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Why does the Fed keep raising interest rates? 3 expert tips to get by



On November 2, the Federal Reserve raised interest rates again, the sixth consecutive increase this year – and the fourth consecutive increase of 75 basis points since June.

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The targeted interest rate on federal funds is now 3.75% to 4%, per CNN, the highest since 2008, when the housing crisis weighed heavily on the US economy and forced the country into a recession. CNN also reported that the 2022 actions come amid “the Fed’s toughest policy action since the 1980s,” affecting everything from mortgages to auto loans to credit cards.

As GOBankingRates previously reported, analysts believe we will soon “surpass” the record high 19% credit card interest rate set in 1991. “Most credit cardholders should see the rise Fed rates will trickle down to their rate within a statement cycle or two,” said Ted Rossman, senior industry analyst at Creditcards.com.

Why the Fed keeps raising interest rates

Given the hardship this is imposing on the American people — already grappling with economic hardship caused by the pandemic and now with 40-year high inflation rates — why does the Fed continue to raise interest rates? interest ?

Simply put, the Fed explained that it was trying to rein in that same inflation that affects people’s wallets. According to the latest Consumer Price Index data, Americans are currently paying 8.2% more across all categories compared to the same period last year, including a 58.1% increase in prices fuel and a 13% increase in the cost of groceries.

“If we don’t get inflation under control…we’re now in a situation where inflation is now entrenched and employment costs, in particular, will potentially be much higher,” Fed Chairman Jerome said. Powell, to reporters at a Nov. 2 press conference. conference, per CBS, rationalizing the Fed’s decision and also hinting that this may not be the last interest rate hike we’ll see. Powell added: “It’s very premature to think about taking a break.”

Experts weigh in on Fed hikes and the broader economy

Chris Miles, cash flow expert and CEO of financial advisory firm Money Ripples, has another opinion. When it comes to why the Fed keeps raising rates, he thinks it’s not so much about controlling inflation, but “at the end of the day, their #1 job is to protect the value of the US dollar,” he says. “You may have noticed that the US dollar is strong around the world. This is because we were the first to start raising rates, and that attracted money from other countries to invest in our dollar… the Fed wants to be sure that our dollar is more valuable than any other currency right now.

According to him, Miles thinks the Fed will continue to raise rates more than initially expected. “At the September Fed meeting, [Chair] Powell inferred that he would support the rate hike until the Fed rate rose above the CPI. Right now, the CPI is still at 8.2%. They just raised the Fed rate to 4%,” says Miles, adding, “Until this week, many pundits thought it would hit around 4.6%. Now they’re estimating around 4.8%.” Regarding his prediction, Miles thinks “the rate will rise 5.5% to 6% before starting to level off as inflation starts to slow.”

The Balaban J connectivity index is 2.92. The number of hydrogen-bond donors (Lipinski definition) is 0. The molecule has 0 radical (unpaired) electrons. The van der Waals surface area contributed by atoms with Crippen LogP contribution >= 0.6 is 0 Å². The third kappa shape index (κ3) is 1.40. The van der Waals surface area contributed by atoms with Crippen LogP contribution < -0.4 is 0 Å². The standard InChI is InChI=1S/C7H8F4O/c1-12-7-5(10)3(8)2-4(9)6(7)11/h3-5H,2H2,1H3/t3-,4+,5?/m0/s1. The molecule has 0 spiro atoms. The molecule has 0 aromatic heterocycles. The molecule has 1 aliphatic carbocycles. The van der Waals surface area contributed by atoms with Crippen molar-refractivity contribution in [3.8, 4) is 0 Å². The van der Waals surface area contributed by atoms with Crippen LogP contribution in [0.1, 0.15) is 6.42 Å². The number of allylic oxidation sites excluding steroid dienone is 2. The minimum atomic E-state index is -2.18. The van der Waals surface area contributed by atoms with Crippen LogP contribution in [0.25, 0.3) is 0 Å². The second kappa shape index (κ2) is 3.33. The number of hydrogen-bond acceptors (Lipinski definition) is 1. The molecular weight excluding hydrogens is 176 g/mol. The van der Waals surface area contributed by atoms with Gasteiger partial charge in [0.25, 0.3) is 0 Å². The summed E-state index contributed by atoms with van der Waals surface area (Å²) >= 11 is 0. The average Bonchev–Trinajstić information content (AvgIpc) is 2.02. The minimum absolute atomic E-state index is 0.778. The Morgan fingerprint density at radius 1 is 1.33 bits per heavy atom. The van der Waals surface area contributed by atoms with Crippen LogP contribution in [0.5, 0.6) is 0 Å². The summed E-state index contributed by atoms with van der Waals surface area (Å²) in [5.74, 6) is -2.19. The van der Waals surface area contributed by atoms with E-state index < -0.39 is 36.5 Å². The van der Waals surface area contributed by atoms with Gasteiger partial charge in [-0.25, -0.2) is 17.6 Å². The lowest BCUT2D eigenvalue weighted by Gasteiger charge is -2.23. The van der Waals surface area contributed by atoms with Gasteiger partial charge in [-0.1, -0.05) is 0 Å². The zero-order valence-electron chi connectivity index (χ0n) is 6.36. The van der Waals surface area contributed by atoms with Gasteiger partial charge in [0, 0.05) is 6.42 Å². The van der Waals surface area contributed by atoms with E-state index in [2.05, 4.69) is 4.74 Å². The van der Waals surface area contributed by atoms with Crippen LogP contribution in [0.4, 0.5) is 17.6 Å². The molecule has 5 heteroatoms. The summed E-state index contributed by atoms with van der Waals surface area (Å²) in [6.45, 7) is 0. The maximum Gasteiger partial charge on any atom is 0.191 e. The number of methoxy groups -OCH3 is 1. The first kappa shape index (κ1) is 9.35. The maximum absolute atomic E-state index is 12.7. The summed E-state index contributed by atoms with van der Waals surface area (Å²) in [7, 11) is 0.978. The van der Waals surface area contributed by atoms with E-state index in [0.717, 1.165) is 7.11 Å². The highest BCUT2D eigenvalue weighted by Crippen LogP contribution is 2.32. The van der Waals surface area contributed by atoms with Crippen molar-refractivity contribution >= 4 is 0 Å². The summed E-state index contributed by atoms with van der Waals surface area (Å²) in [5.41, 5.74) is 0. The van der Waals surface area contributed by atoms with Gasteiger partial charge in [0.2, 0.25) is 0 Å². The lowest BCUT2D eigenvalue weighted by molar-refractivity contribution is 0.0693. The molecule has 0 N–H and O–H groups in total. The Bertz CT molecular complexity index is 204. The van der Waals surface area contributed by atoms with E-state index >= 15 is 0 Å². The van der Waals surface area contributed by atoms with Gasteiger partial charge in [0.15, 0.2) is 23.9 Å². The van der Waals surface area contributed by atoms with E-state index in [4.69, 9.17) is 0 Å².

However, Miles thinks recent Fed actions will eventually slow inflation, “as long as they slow the supply of credit.” Miles says one of two things has to happen to achieve this. “Either they have banks that have become very restrictive on loan approvals, like in 2008-2009. Or they raise interest rates to the point that fewer people apply for credit.

As he adds, the savings are based on the availability of credit. “The more money available, the faster the money can flow. Ironically, it was the Fed’s decision, along with political pressure, that caused it to release unprecedented amounts of liquidity, driving inflation out of control. They now swing the pendulum the other way to slow it down.

Tips for coping with rising interest rates

Miles notes that these moves are now negatively impacting the poor and middle class and disrupting most people’s retirement accounts as stocks fall. So what can the average American do to cope and be proactive as interest rates keep skyrocketing? Miles has some advice:

Repay variable rate loans. “The best thing consumers can do right now is pay off their variable interest loans, like credit cards. Don’t focus so much on paying off lower fixed rate loans, like mortgages, cars, student loans, etc. Focus on eliminating all variable rate loans and building up your cash reserves.

Focus on having cash in hand. “Cash may seem counter-intuitive, but I think cash is going to become a very valuable commodity as more and more people’s savings dwindle and future layoffs are very possible.”

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Invest in real estate – if you can. “For those who don’t have a lot of debt and have a lot of money, I would focus on owning real estate, like profitable rental real estate, especially in certain markets, like the Midwest or the Southeast. Avoid hot markets like Phoenix, Florida, Texas, Las Vegas or anything in the western US These prices are already falling But even in these markets as prices stabilize and as the sellers get more and more desperate, it’s starting to turn back into a buyers’ market again.

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